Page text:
Economic Update 12-20-2021
- Economic data for the week included the Federal Reserve announcing a faster pace in the tapering off of bond purchases, reflecting stronger growth and inflation pressures, as seen by last week’s high PPI number. Retail sales and industrial production rose, while several regional manufacturing indexes were mixed. Housing metrics also continued to improve.
- Global equity markets fell as fears of the omicron variant and Fed tightening intensified toward the end of the week. Bonds fared well with investors avoiding risk, which pushed long-term rates lower. Commodities were mixed, with gains in metals offset by declines in energy.
U.S. stocks began the week mixed, with higher-than-expected producer prices weighing on sentiment. Stocks turned sharply higher mid-week after the Fed announced a ramp-up in its tapering off of treasury/mortgage bond buying, as well as the estimates of several possible rate hikes next year—the decisiveness of which seemed to help sentiment. Digestion of the Fed’s seemingly hawkish turn soured sentiment later in the week, coinciding with a key options expirations date, as the Nasdaq experienced a -7% intraday drop from peak levels. By sector, the defensive groups health care, utilities, and consumer staples gained over a percent. Losses were largest in consumer discretionary, technology, and energy—all of which were down at least -4% on the week. Real estate also rose in keeping with lower long-term rates. (The weekend’s news included a firm rejection from WV Senator Manchin—a key tie-breaking vote—on the current $2 tril. Build Back Better Plan. Reaction to be determined this week, if it means a reworked smaller bill, but also potentially lower spending and lower tax hikes than first anticipated.)
Foreign stocks experienced similar losses on net as U.S. equities, with the U.K. and Japan faring slightly better with stronger economic data. Also, similar to the U.S. Fed, the ECB decided to begin their own tapering off of stimulative bond purchases beginning in January. This is despite conditions showing less strength in Europe than in the U.S., with inflation levels also lower. The Bank of England went a step further, by raising the key interest rate from 0.10% to 0.25%; this was despite a spike in Covid omicron variant cases over the past few week in London alone. The central bank of Norway also raised rates by 0.25% to 0.50%. Rising Covid restrictions generally tended to weigh on sentiment due to the Omicron variant’s rapid spread (which tended to intensify over the weekend, in some places, to 2020-esque levels).
The Turkish lira plummeted (again) by nearly -10% (and equity markets down nearly -15% in U.S. dollar terms, although they gained in local currency) due to concerns over their monetary policy, an S&P ratings downgrade, and contradictions between what their president is pushing and conventional economic thinking. Inflation over 20% in that country have pressured consumers, particularly due to a high reliance on imports (which become increasingly expensive the weaker their own currency gets). By contrast, policy rates were cut another 1% (5% total in the past quarter) to 14%. Normally, raising rates would be a tool used against higher inflation but also in an effort to boost the value of a currency, as it raises the attractiveness of foreign capital inflows.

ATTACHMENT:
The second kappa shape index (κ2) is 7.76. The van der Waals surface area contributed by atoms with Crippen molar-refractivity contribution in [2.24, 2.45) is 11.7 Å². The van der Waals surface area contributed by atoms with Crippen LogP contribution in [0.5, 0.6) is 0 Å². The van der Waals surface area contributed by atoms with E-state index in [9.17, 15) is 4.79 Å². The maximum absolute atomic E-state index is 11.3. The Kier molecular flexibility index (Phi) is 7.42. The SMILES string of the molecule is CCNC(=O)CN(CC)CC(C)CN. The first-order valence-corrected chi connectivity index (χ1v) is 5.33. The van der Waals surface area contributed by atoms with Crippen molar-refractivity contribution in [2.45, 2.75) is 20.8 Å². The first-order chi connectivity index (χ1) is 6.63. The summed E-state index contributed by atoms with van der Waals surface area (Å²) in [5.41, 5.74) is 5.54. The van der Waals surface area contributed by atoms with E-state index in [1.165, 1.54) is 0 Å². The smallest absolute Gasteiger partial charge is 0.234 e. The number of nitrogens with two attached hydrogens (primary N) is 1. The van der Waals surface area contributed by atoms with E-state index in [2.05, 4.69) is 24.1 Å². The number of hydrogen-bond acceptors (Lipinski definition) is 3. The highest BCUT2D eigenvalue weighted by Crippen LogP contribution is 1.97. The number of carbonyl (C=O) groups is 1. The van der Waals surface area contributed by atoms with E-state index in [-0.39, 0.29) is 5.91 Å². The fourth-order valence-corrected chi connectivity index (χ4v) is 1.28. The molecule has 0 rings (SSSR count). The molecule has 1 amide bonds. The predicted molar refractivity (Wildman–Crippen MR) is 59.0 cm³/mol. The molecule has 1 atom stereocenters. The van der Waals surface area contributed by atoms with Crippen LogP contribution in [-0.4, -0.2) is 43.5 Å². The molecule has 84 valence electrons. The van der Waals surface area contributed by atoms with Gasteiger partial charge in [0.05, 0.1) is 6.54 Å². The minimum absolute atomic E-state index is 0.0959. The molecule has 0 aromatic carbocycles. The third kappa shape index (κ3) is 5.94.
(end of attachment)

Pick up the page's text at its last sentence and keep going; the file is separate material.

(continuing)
U.S. bonds gained last week, due to a ‘risk off’ effect, despite the Fed meeting discussion over elevated inflation; treasuries outgained investment-grade corporates, while high yield and floating rate bank loans were little changed. The dollar rose sharply, punishing foreign developed and emerging market bonds.
Commodity indexes fell, along with risk assets and a stronger dollar, as gains in industrial metals and precious metals were offset by declines in energy. The price of crude oil fell by over a percent to just under $71/barrel, while natural gas prices fell by over -5%.
|Period ending 12/17/2021||1 Week (%)||YTD (%)|
|BBgBarc U.S. Aggregate||0.35||-1.33|
|U.S. Treasury Yields||3 Mo.||2 Yr.||5 Yr.||10 Yr.||30 Yr.|
Sources: LSA Portfolio Analytics, American Association for Individual Investors (AAII), Associated Press, Barclays Capital, Bloomberg, Deutsche Bank, FactSet, Financial Times, Goldman Sachs, JPMorgan Asset Management, Kiplinger’s, Marketfield Asset Management, Minyanville, Morgan Stanley, MSCI, Morningstar, Northern Trust, Oppenheimer Funds, Payden & Rygel, PIMCO, Rafferty Capital Markets, LLC, Schroder’s, Standard & Poor’s, The Conference Board, Thomson Reuters, U.S. Bureau of Economic Analysis, U.S. Federal Reserve, Wells Capital Management, Yahoo!, Zacks Investment Research. Index performance is shown as total return, which includes dividends, with the exception of MSCI-EM, which is quoted as price return/excluding dividends. Performance for the MSCI-EAFE and MSCI-EM indexes is quoted in U.S. Dollar investor terms.
The information above has been obtained from sources considered reliable, but no representation is made as to its completeness, accuracy or timeliness. All information and opinions expressed are subject to change without notice. Information provided in this report is not intended to be, and should not be construed as, investment, legal or tax advice; and does not constitute an offer, or a solicitation of any offer, to buy or sell any security, investment or other product.
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